In the year 2015, somewhere over the tribal territories of Pakistan, an American MQ-9 Reaper drone patrols a complex "kill zone"—an area of terrorist activity in which large numbers of civilians are also present. But on this mission, the drone isn't piloted from afar. It's on its own.
The aircraft moves closer to gather information about a potential target. Infrared cameras, heat sensors and other tools of surveillance determine whether the target is indeed a militant, examining, for instance, whether he seems ready to attack. The drone's computer system ranks the suspect on a scale from -1 (a noncombatant) to +1 (a confirmed combatant). Having determined that no children or other civilians are in the vicinity, and that everything else is in order, it chooses a weapon and fires. It then assesses the damage and either fires again or, if the enemy is dead, continues its patrol.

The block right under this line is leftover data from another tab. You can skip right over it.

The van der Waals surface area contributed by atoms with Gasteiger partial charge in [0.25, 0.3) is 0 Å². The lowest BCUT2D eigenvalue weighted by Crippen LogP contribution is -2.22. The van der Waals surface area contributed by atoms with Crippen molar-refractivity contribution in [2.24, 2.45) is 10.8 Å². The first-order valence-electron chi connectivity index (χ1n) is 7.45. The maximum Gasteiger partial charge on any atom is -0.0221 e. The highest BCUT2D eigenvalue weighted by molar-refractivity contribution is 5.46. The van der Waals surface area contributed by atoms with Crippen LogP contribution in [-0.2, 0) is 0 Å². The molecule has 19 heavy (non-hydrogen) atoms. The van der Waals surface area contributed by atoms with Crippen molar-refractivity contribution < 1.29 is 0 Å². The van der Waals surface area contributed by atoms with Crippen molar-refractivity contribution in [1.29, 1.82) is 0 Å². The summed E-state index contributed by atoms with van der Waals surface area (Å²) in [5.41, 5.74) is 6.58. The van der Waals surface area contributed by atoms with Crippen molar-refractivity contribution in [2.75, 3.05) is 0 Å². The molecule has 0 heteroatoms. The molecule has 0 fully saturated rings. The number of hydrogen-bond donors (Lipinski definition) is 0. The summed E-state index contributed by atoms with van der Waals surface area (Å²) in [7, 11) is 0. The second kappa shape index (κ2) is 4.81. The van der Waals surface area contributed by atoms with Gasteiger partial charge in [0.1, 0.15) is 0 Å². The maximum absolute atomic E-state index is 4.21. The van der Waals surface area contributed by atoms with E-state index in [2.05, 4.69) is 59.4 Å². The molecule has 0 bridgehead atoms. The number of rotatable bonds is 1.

Science fiction? Not according to Ronald Arkin, the director of the Mobile Robot Lab at Georgia Tech.
More @ WSJ